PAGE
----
Data. It’s everywhere. We leave a trail of it everywhere we go, both on the web, and in real life, and these days there aren’t many applications that don’t use a database, even if it’s just a simple table to track high scores in a game. And while the languages Komodo supports are great for interacting with databases, if you wanted to view your database tables you needed to use a tool outside Komodo.
We wanted to add a tool to Komodo to make it easy to see what your data is doing, so we built the Database Explorer. This article will give a quick overview on how to use it. For those who prefer a demonstration, there’s also a short screencast (click to the right).
To add a new database connection, bring up the Databases tab in the sidebar, and click on the “add database” icon in the upper left. This brings up a simple properties dialog that distinguishes between file-based databases (like SQLite) and connection-based ones (like MySQL). For the latter, Komodo lets you specify whether the connection needs a password or not; this lets you distinguish a non-password account from one where the password is the empty string (true, neither is a good idea for a production database, but both are common with development databases located inside a firewall).
Once you’ve specified some databases, you can browse them in the sidebar.
In the example here, Komodo is showing the list of databases in the MySQL connection, but the list of tables in the SQLite database. Each database has a different kind of hierarchy, and the database explorer adjusts accordingly.
Inspecting and Querying
Double-clicking on a table brings up a separate window. You can browse the full table’s contents, view its schema, or create and run custom queries. One of the problems viewing this kind of data with the standard command-line tools is that there are often too many columns to fit on a single row.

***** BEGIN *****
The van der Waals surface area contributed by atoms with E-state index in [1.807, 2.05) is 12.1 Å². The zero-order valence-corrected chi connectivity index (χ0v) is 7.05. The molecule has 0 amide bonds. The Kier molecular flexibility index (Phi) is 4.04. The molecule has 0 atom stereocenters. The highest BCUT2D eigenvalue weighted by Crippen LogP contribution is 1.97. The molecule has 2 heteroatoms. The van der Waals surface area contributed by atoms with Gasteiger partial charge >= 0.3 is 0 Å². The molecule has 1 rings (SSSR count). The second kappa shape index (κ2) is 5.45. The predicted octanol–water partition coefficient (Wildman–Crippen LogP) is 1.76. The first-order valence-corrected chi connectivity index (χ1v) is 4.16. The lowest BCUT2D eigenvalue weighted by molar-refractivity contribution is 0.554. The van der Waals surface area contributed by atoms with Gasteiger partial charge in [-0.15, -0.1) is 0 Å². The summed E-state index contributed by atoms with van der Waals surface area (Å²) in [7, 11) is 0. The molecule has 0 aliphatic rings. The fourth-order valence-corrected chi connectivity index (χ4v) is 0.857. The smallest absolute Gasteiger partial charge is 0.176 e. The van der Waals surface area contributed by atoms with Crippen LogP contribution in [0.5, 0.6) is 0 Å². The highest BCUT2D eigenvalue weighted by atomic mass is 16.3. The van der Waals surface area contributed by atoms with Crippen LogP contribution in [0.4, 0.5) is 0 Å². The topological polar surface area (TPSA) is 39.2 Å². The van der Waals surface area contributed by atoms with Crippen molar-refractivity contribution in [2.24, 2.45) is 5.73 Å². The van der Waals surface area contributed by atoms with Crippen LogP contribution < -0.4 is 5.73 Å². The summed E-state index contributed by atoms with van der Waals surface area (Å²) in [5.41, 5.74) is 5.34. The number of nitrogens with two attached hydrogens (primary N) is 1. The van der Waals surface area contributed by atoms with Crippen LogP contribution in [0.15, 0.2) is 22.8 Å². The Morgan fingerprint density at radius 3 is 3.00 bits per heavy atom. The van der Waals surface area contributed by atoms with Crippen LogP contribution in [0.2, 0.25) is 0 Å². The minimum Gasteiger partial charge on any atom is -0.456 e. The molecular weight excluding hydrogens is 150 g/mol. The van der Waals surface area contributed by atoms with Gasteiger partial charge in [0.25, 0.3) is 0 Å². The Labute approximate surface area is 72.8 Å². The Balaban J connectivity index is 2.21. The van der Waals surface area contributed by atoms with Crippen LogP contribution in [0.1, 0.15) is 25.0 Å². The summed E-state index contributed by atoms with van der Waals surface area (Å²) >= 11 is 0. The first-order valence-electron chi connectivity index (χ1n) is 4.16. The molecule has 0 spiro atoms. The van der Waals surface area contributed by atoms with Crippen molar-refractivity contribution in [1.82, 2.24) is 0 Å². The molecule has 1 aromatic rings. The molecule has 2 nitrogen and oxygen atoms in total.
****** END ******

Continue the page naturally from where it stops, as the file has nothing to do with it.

This figure shows how you can choose which columns to view and which to exclude. Komodo retains this info across sessions, so you don’t have to constantly uncheck uninteresting columns.
The database explorer is a general tool, so it doesn’t know the semantics of each field. To help make sense of data, the explorer supports adding filters to each database’s adapter. For example, people often use floating point or long integers to denote timestamps in SQLite. This figure shows how you can have the database explorer reinterpret a numeric field as an SQLite date, time, or datetime field.
Komodo currently ships with support for SQLite3, and extensions for MySQL and Oracle are available at the community site, with support for PostgreSQL expected soon. All the databases have the same front-end UI in Komodo.
One cool aspect here is that each database connection is a Komodo/Mozilla extension that implements a few of Komodo’s own interfaces, including “koIDBXConnection” and “koIDBXTableConnector”. When it’s loaded, each extension is responsible for making sure it can load all of its dependencies (usually a database client library). If it’s successful, it automatically advertises its availability to Komodo.
If you’re interested in adding support for a database, please see the code for the MySQL adapter as a reference.